Bisected by the rumbling BQE and hugged by Newton Creek, the southeastern parcel of Greenpoint is a hot spot for a self-guided Greenpoint Open Studios walking tour. Are you up for an adventure off the beaten path? Ready to see some fabulous art and get to know Greenpoint’s industrial southeastern edge?
This slice of Greenpoint is an eclectic mix of industry and residential blocks and affords great views of the new Kosciuszko Bridge. It’s home to painters, sculptors, installation artists, photographers, film-makers, fashion designers, a taxidermist/entomology artist, and more!
You can begin at Nassau Avenue station on the G train, walking a few blocks east and then past the lovely, tree-filled McGolrick Park.
First stop: The northernmost studio in this section, 231 Norman Ave, features the awe-filled and humorous landscapes of painter Johnny DeFeo and the narrative paintings of Aaron Zulpo.
Second stop: From here, we continue east past The Place Bar & Lounge to 681 Morgan Ave, where you can catch Loretta Lomanto’s photography exploring body image and gender, and the sculptural works of Amber Maykut, a taxidermy and entomology artist.
Third stop: Heading south on Morgan, we arrive at 649 Morgan Avenue, a studio complex featuring 21 participants working in a wide range of media, including:
1. Photography (David Arky’s unusual x-ray photography and Cuban-born Alberto Oviedo’s portraits)
2. Painting (James Brittingham’s hybrid collage-paintings, Chad Felix’s abstract compositions, Jen Ferguson’s ephemeral landscapes and playful fantastical creatures, Matthew Fletcher’s clean painted patterns, Hal Hirshorn’s atmospheric landscapes, Brian Hubble’s depictions of places, Shane McAdams’s explorations of landscapes, Paige Vickers’s graphic and concept-driven paintings and Shane Walsh’s abstract collage-inspired paintings)
3. Sculpture/multimedia (Yingjie Bei’s fascinating installations creating man/machine conversations, Patrick Delorey who materializes time-based processes into physical objects, Vincent Dermody’s delightfully kitsch and magical vessels, Steve Keister’s ceramic assemblages and Keith Nelson’s sculptures made of found materials)
4. Fashion (Atomic Freedom, Top-Shelf Graphics NYC and Alton Toussaint)
5. Sound / Music (Walt FM LLC)
6. and the artist space/gallery Young Space.
If you make all the rounds and then still feel up for it, the tour continues below, but we won’t blame you if you decide to spend the rest of the afternoon immersed in the work above 😉
And, if you are in need of a caffeinated pick-me-up, you can find it at Alkemy Brewlab at 290 Nassau Avenue, or The Coffee Shop at 269 Nassau Avenue. Ready? Ready!
Fourth stop: At the Garage at 71 Sutton Street, you’ll find the colorful abstract paintings of Kate McQuillen. And, just a stone’s throw away are abstract painter Kelli Stretesky (282A Nassau Ave, #2B) and painter and furniture designer Anthony Zollo (292 Nassau Ave, #1F).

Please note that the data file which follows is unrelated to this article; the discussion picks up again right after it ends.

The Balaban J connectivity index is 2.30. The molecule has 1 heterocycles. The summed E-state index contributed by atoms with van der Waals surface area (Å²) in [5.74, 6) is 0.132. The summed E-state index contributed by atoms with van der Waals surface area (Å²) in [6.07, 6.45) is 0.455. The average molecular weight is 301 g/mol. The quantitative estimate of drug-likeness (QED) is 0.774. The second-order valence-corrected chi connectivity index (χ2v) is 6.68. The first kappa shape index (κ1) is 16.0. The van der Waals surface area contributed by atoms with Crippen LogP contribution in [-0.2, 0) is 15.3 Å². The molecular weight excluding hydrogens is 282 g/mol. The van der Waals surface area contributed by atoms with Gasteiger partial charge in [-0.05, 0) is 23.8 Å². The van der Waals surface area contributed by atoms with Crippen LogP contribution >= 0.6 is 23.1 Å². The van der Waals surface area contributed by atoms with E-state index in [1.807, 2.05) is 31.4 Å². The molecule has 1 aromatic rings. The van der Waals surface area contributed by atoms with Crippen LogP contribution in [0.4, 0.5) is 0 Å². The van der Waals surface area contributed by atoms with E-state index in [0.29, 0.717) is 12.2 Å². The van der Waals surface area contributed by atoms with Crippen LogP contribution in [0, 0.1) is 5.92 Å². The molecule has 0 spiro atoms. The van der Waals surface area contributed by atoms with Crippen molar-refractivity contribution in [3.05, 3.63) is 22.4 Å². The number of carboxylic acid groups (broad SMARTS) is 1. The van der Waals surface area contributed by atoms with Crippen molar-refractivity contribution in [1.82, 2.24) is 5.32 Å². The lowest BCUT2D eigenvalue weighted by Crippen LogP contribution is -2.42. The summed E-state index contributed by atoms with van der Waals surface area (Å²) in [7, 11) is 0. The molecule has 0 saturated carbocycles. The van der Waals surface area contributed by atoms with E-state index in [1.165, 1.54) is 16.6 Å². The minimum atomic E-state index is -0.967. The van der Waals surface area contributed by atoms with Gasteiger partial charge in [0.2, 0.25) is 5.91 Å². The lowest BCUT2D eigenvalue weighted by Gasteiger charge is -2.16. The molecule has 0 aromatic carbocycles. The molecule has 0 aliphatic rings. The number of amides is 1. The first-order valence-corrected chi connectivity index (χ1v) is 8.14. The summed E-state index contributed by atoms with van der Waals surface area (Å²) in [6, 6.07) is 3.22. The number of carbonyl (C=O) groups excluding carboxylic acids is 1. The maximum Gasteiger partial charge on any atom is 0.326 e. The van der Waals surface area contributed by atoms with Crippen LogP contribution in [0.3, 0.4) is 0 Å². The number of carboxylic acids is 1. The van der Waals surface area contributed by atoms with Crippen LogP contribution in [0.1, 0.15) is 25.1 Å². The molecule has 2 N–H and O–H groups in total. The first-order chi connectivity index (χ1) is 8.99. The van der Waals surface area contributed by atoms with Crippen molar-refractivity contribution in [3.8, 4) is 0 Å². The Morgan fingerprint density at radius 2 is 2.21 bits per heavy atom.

Fifth stop: Heading south on Apollo Street, we’ll pass the BQE overpass, and the newly renovated William Dougherty Playground. On to Lombardy Street where, heading east, we find ourselves at 473 Porter Avenue, our easternmost studio building.
It is home to 12 participating artists including: painters Michelle Brandemuehl (subtle and sublime explorations of people, places and things), Natalia D’onofrio (colorful abstract translations of music into visual compositions), Alexander Deschamps (transformations of signage, graphics, textures and found objects), Jacqueline Ferrante (explorations of urban textures), Julia Garcia (fast-paced material paintings), Jeff Karus (process-driven ephemeral abstractions), Jason Osborne (painted collages inspired by Monet’s Haystacks), Bret Shirley (contemporary archeological paintings) and Adriano Valeri (faithful depictions of urban ecosystems); abstract drawings of the human form by Matthew Brennan; surreal animation and film/moving image performances by Will Rahilly; and Aaron Wax’s photographic works exploring his family narrative.
Sixth stop: Our second-to-last stop, just to the south, is at 488 Morgan Avenue. There you’ll find painters Robert Engert (abstract works), Shelley Himmelstein (explorations of space), and Elisa Jensen (liminal and mythical paintings), as well as sculptor Natalie Moore’s ephemeral wire sculptures, and installation artists Michael Krondl’s immersive and visceral photographic installations and Christina Freeman (creator of UltraViolet Archive, which provides visibility to artists and materials often unseen due to banning, cultural amnesia, bias and censorship).
Seventh stop: Finally, we end our tour to the northeast at Edwin Vera’s ceramics at 199 Engert Avenue.
You made it! Though off the beaten path, this section of Greenpoint is home to a vibrant and diverse community of artists. Stop by to check it out and help support local artists in our community!